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The Staunton Chess Design

The Staunton Chess Design

billwall
Aug 7, 2007, 12:00 AM 9 Fun & Trivia

The Staunton chessmen is the standard pattern for chess pieces used in all world chess federation and United States Chess Federation events.

On March 1, 1849 the pattern was first registered by Nathaniel Cook. Prior to that, the pieces most commonlly used were called the St. George design, follwed by the Calvert, Edinburgh, Lund and Merrifield designs. Cook registered his wooden chess pattern under the Ornamental Designs Act of 1842.

The design of the knight came from the Greek horse of the Eglin Marbles in the British Museum (brought to the museum in 1806).

In September 1849 the manufacturing rights were bought by John Jaques of London, workers of ivory and fine woods. Jaques was the brother-in-law of Nathaniel Cook. The sets were made in wood and ivory. The unweighted king was 3.5 inches in size. The weighted king was 4.4 inches in size. Jaques removed much of the decorative features that topped earlier chess patterns, and was able to manufacture the new design at less cost. The king was represented by a crown and the queen was represented by a coronet.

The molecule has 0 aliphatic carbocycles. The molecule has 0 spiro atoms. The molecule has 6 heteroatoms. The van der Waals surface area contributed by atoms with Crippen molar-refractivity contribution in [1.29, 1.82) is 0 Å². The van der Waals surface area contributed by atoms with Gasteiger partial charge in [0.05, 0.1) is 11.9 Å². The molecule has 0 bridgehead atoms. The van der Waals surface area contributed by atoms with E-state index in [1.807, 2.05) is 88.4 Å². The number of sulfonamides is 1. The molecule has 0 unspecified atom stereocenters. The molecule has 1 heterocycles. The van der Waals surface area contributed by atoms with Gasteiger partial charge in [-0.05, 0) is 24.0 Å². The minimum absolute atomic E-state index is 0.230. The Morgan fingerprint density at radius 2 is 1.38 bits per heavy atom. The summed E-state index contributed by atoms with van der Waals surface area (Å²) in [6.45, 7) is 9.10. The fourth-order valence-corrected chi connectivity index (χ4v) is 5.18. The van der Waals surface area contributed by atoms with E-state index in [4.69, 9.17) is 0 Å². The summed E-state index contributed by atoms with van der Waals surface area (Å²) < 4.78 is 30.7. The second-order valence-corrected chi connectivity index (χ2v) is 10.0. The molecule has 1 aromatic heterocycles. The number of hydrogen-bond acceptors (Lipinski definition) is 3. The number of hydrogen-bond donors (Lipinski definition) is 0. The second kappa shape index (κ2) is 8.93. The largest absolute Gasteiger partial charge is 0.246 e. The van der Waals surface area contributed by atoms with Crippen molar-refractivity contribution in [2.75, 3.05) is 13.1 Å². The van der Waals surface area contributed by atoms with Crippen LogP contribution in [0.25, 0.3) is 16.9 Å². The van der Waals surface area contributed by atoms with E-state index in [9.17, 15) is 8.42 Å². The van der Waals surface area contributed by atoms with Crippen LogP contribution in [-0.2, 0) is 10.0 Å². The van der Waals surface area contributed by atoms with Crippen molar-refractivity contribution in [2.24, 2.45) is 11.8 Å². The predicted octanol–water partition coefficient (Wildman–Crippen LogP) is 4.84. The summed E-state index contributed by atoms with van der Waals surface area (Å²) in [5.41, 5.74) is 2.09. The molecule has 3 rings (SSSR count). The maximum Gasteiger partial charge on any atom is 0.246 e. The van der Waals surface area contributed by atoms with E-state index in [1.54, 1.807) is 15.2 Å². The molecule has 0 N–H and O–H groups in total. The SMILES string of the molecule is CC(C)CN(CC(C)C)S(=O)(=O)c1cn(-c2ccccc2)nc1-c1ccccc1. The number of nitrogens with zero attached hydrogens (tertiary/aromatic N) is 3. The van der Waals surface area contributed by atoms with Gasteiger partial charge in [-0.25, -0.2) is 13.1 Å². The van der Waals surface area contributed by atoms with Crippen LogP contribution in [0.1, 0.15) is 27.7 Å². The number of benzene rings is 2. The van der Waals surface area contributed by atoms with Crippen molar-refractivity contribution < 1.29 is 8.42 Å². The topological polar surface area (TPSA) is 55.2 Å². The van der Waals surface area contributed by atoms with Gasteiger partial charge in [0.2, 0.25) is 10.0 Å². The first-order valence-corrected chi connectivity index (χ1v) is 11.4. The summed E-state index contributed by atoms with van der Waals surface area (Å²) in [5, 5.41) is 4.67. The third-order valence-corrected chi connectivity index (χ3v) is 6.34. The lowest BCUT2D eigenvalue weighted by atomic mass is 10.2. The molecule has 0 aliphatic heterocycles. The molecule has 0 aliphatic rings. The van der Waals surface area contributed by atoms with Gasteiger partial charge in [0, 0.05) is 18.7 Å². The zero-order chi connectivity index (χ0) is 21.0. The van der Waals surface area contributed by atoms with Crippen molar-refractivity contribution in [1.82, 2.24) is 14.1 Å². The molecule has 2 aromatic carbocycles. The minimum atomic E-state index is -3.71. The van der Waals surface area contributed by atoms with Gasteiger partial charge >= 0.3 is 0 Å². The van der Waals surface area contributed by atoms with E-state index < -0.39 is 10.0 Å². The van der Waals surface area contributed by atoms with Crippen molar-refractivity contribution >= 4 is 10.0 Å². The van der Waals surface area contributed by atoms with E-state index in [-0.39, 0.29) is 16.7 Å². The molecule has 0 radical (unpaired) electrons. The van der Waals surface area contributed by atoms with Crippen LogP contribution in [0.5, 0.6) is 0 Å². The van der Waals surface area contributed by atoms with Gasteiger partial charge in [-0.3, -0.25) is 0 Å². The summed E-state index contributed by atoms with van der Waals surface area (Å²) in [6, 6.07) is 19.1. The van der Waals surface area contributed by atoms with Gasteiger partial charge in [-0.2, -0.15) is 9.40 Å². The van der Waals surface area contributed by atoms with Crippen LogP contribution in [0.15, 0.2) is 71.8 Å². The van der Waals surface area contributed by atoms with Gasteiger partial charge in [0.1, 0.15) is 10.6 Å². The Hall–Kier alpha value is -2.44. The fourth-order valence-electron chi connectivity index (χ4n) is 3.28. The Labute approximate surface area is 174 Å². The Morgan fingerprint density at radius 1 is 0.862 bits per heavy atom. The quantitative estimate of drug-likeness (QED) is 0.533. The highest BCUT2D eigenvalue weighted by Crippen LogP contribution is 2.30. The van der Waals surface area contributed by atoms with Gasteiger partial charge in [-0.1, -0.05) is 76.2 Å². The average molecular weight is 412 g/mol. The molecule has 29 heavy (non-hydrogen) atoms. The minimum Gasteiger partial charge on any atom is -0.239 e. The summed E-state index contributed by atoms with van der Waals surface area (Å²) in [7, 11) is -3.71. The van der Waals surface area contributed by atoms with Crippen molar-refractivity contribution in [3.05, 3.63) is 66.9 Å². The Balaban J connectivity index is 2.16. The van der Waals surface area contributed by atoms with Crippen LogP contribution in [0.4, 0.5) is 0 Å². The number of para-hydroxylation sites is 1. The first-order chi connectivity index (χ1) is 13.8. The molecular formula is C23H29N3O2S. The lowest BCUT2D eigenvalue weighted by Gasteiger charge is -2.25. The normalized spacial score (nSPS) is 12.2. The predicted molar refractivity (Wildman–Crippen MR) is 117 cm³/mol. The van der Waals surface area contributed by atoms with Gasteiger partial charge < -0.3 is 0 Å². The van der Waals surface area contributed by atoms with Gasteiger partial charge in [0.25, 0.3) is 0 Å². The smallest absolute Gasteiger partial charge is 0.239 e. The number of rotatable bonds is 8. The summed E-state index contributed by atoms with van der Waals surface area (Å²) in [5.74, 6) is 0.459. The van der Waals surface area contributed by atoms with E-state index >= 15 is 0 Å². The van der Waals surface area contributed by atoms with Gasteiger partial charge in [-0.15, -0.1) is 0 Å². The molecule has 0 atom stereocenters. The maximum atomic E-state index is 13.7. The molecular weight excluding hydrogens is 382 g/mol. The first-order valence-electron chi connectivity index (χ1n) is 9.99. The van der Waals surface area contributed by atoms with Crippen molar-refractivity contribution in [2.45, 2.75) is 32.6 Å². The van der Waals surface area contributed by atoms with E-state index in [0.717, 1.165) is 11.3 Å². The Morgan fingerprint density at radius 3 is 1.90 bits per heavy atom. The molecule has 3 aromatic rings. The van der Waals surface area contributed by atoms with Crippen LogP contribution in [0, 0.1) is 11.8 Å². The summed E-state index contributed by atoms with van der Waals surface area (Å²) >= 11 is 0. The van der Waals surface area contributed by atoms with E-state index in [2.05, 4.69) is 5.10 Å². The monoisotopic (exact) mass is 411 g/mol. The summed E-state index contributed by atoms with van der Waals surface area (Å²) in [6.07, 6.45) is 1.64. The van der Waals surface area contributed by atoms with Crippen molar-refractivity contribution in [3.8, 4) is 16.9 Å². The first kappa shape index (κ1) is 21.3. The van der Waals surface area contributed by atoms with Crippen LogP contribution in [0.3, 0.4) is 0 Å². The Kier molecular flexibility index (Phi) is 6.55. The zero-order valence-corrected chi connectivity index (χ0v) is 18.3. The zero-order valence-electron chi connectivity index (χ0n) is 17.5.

On September 8, 1849 the first wooden chess sets from Jaques was available. The first sets actually had a different pattern to the King's Rook and King's Knight that distinguished it from the Queen's Rook and the Queen's Knight.

On the same day that the Jaques chess sets were available, Howard Staunton recommended and endorsed the sets in the Illustrated London News. Nathaniel Cook was Staunton's editor at the Illustrated London News. The ad that appeared in the newspaper called it Mr. STAUNTON's pattern.

Later, Staunton began endorsing the set and had his signature on the box of Staunton chess pieces. One of Staunton's chess books was given free with every box of Staunton chess set.

In 1935 the Jaques company no longer made ivory Staunton sets.

During World War II Jacques was asked by the British government to mass produce chess sets for the troops. The factory was later bombed by the Germans and destroyed.

At the start of the 1978 World Championship match in Baguio, Philippines there wasn't a Jaques Staunton chess set in the city to use for the match to fit the occasion. Someone had to drive to Manila to find a Jaques Staunton chess set, which arrived just 15 minutes before the start of the scheduled match.  They borrowed a Jaques set from Justice Moreno, ex-president of the Philippine Chess Federation  (Thanks to Dante Fangon for this information).

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